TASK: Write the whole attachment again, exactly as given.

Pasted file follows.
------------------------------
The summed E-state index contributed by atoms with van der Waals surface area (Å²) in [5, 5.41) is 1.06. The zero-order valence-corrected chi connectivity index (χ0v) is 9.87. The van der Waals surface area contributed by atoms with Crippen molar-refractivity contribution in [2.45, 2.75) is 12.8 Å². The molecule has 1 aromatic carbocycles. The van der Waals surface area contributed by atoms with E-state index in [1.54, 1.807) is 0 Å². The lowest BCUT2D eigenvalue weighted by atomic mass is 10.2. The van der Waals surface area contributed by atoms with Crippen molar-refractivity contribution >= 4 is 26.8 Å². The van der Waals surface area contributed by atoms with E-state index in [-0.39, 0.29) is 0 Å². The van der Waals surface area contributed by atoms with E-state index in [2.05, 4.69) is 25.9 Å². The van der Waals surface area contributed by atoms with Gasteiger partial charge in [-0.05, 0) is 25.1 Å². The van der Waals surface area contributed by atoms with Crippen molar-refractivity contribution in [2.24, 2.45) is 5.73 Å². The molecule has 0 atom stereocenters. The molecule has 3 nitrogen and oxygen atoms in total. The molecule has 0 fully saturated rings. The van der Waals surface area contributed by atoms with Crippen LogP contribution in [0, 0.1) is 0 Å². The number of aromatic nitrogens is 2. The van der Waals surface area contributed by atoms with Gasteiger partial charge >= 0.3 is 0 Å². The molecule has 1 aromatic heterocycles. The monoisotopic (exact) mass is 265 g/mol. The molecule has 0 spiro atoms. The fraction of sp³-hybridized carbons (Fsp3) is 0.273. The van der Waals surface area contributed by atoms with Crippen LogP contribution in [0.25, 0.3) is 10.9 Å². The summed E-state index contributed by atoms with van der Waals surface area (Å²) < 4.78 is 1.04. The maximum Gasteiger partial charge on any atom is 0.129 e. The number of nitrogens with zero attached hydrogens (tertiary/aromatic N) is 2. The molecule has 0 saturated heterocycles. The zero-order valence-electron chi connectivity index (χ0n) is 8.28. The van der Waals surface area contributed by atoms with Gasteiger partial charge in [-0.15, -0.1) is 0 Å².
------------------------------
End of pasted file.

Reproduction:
The summed E-state index contributed by atoms with van der Waals surface area (Å²) in [5, 5.41) is 1.06. The zero-order valence-corrected chi connectivity index (χ0v) is 9.87. The van der Waals surface area contributed by atoms with Crippen molar-refractivity contribution in [2.45, 2.75) is 12.8 Å². The molecule has 1 aromatic carbocycles. The van der Waals surface area contributed by atoms with E-state index in [1.54, 1.807) is 0 Å². The lowest BCUT2D eigenvalue weighted by atomic mass is 10.2. The van der Waals surface area contributed by atoms with Crippen molar-refractivity contribution >= 4 is 26.8 Å². The van der Waals surface area contributed by atoms with E-state index in [-0.39, 0.29) is 0 Å². The van der Waals surface area contributed by atoms with E-state index in [2.05, 4.69) is 25.9 Å². The van der Waals surface area contributed by atoms with Gasteiger partial charge in [-0.05, 0) is 25.1 Å². The van der Waals surface area contributed by atoms with Crippen molar-refractivity contribution in [2.24, 2.45) is 5.73 Å². The molecule has 0 atom stereocenters. The molecule has 3 nitrogen and oxygen atoms in total. The molecule has 0 fully saturated rings. The van der Waals surface area contributed by atoms with Crippen LogP contribution in [0, 0.1) is 0 Å². The number of aromatic nitrogens is 2. The van der Waals surface area contributed by atoms with Gasteiger partial charge >= 0.3 is 0 Å². The molecule has 1 aromatic heterocycles. The monoisotopic (exact) mass is 265 g/mol. The molecule has 0 spiro atoms. The fraction of sp³-hybridized carbons (Fsp3) is 0.273. The van der Waals surface area contributed by atoms with Crippen LogP contribution in [0.25, 0.3) is 10.9 Å². The summed E-state index contributed by atoms with van der Waals surface area (Å²) < 4.78 is 1.04. The maximum Gasteiger partial charge on any atom is 0.129 e. The number of nitrogens with zero attached hydrogens (tertiary/aromatic N) is 2. The molecule has 0 saturated heterocycles. The zero-order valence-electron chi connectivity index (χ0n) is 8.28. The van der Waals surface area contributed by atoms with Gasteiger partial charge in [-0.15, -0.1) is 0 Å².